From below-zero freezing temperatures to wet double-digit rides, the POC Thermal Glove has proved to be an excellent option in the best winter cycling glove space, offering a balance of warmth, comfort and waterproofness. They do come with a hefty price, though, and the non-adjustable wrist might not suit everyone.
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POC thermal glove - Technical details
POC’s thermal gloves are meant for those colder rides and, despite the bland looks and name, they pack a lot in. The core feature of these gloves is the Primaloft Aerogel insulation at the back of the hand, and Primaloft Gold ECO at the palm. Both of these synthetic insulation features serve a different purpose: the Aerogel is extremely water repellent, whereas the Gold is considered, well, the gold standard of synthetic insulation and in this case, is made 90% of post-consumer recycled fibres.
And while it sounds like there is a lot of insulation on these gloves, they are not the bulkiest. The palm has a thin leather layer which ensures grip, and the rest of the glove is made with water-repellent, stretchy materials. The thumb also has a soft nose wipe on it.
POC has added a reflective detail to the pinkie and ring finger - adding some safety to indicating directions in the dark. There are five sizes available ranging from XS to XL, and only one black colour option.
POC thermal glove - Performance
Winter gloves are tricky to get right but POC has done quite well with this pair in keeping the bulk to a minimum and warmth to a maximum. I’ve enjoyed wearing these gloves well through the winter and now, nearing the end of it, I still reach out for them because they work well even in near double-digit temperatures.
I suffer from cold hands which is why I can wear winter gloves well into spring but this POC pair has been especially enjoyable because of the breathable and waterproof properties. These are some of the most breathable winter gloves I’ve worn and because of that, they’re very easy to take off and put back on even though they don’t have a velcro strap at the cuff.
Ventilation is something that a lot of winter gloves overlook and the result is, well, colder hands because of the moisture inside the gloves getting cold - and also making it really hard to pull the gloves off let alone slide them back on. It's a real pet peeve of mine with gloves that the liner inside comes off the fingers when I take the gloves off and is sometimes really hard to get back in place - which means I can't get my fingers to the right slots. With these gloves, I had no such issue and the soft fleece insides stayed in place.
The leather palm offers a very secure grip on any bar tape I have ridden with in both dry and wet conditions. The sizing has been spot on (I’ve tested size small) and although there is plenty of insulation on these, they don't feel bulky. That said, I felt that on mountain bike brakes the slightly more padded fingers are not necessarily the most ideal - but really, it's either that or cold fingers and I know which one I choose.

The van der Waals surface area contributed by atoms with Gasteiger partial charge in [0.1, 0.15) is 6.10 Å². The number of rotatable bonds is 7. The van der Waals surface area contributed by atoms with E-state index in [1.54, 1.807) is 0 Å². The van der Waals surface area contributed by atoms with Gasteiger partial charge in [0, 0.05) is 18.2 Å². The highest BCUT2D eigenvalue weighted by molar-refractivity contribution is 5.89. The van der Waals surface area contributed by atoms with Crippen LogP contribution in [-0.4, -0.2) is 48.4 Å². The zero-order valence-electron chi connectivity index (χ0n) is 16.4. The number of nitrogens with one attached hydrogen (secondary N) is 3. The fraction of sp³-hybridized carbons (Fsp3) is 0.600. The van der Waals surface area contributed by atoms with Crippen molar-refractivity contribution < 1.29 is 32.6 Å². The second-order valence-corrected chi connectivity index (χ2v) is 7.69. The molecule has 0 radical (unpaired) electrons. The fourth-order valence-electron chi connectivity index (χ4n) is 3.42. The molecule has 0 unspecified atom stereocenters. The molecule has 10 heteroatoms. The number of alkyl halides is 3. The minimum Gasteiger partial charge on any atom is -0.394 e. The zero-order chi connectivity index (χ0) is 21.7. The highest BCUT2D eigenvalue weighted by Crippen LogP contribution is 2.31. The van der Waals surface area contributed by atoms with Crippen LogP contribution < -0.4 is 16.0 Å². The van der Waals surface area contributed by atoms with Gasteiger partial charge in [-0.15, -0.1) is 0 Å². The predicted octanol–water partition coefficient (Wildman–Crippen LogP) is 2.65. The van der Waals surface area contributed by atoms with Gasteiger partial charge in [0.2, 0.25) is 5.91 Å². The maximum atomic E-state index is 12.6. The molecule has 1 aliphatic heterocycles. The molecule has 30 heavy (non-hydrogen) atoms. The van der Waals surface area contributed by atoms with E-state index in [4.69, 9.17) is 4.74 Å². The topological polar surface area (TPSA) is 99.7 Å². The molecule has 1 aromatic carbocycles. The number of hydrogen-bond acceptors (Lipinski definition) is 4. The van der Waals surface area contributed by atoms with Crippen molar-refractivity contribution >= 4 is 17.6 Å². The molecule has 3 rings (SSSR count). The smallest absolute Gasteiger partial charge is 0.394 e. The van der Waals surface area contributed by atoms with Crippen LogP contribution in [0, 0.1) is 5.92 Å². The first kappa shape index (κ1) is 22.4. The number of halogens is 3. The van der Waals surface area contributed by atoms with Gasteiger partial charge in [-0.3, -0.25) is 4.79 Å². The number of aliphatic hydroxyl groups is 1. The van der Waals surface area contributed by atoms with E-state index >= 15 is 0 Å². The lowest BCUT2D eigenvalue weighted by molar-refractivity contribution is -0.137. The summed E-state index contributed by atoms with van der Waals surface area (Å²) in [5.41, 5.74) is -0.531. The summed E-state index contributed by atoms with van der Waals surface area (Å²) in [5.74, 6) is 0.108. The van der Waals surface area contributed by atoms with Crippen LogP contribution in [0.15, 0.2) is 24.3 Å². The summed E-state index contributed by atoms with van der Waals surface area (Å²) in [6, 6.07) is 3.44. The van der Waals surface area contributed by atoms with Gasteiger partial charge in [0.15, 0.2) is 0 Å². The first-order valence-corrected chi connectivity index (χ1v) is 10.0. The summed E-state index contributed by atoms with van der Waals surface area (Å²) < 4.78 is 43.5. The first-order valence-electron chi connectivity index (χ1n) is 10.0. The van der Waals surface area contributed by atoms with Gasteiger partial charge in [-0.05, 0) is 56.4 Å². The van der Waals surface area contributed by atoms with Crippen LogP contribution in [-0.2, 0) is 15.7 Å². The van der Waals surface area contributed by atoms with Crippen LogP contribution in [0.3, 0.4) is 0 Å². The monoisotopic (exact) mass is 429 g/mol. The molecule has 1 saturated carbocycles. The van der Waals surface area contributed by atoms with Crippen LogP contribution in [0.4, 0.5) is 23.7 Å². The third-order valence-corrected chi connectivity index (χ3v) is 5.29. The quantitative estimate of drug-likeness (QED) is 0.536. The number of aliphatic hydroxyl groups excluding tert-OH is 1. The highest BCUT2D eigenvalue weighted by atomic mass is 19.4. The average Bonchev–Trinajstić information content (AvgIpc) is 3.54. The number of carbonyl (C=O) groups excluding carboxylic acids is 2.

The lack of a Velcro band on the gloves to adjust the wrist cuff could be considered a negative as you can’t get the cuff fit very snugly against your skin but it wasn’t really an issue for me. It does mean that moisture can also get in a little easier - but again, this is not something I had an issue with even though I rode the gloves in very wet conditions. These are obviously not fully waterproof gloves which meant that after about 1.5 hours of riding in constant rain, I could feel the moisture seeping in, but because of the synthetic insulation, I still felt the gloves held heat in well.
Finally, the little details - the thumb and index finger are touch screen compatible which has been handy both with a phone and a touch screen cycling computer. The soft nose wipe on the thumb has been a saviour on sniffly rides and I really appreciate the reflective detailing for those dark rides.
POC thermal glove - Verdict
These are premium winter gloves, which is reflected in the £80 price tag but as someone who has grown up with very cold winters, I know that a good winter kit doesn’t come cheap and should be seen more as an investment than anything else.
Alpinestars Cascade Warm Tech gloves retail for £50 but lack waterproofness, Chiba Bio-X-Cell Winter Warm-Line Thermal Waterproof Glove (£54.99) has similar qualities to the POC pair but also features a velcro strap. There are a few gloves even pricier than the POCs, for example, Castelli Spettacolo Ros (£110) and the Dissent 133 Ultimate Cycling Glove Pack (£109) and, well, Rapha’s winter gloves set you back £150.
POC's Thermal Gloves are not cheap but they're not alone in the high price bracket and deliver a lot of great qualities for the price. These include waterproofness, warmth from sub-zero to double-digit temperatures, and great breathability. Overall, I think these are a great winter glove set if you can afford the cost.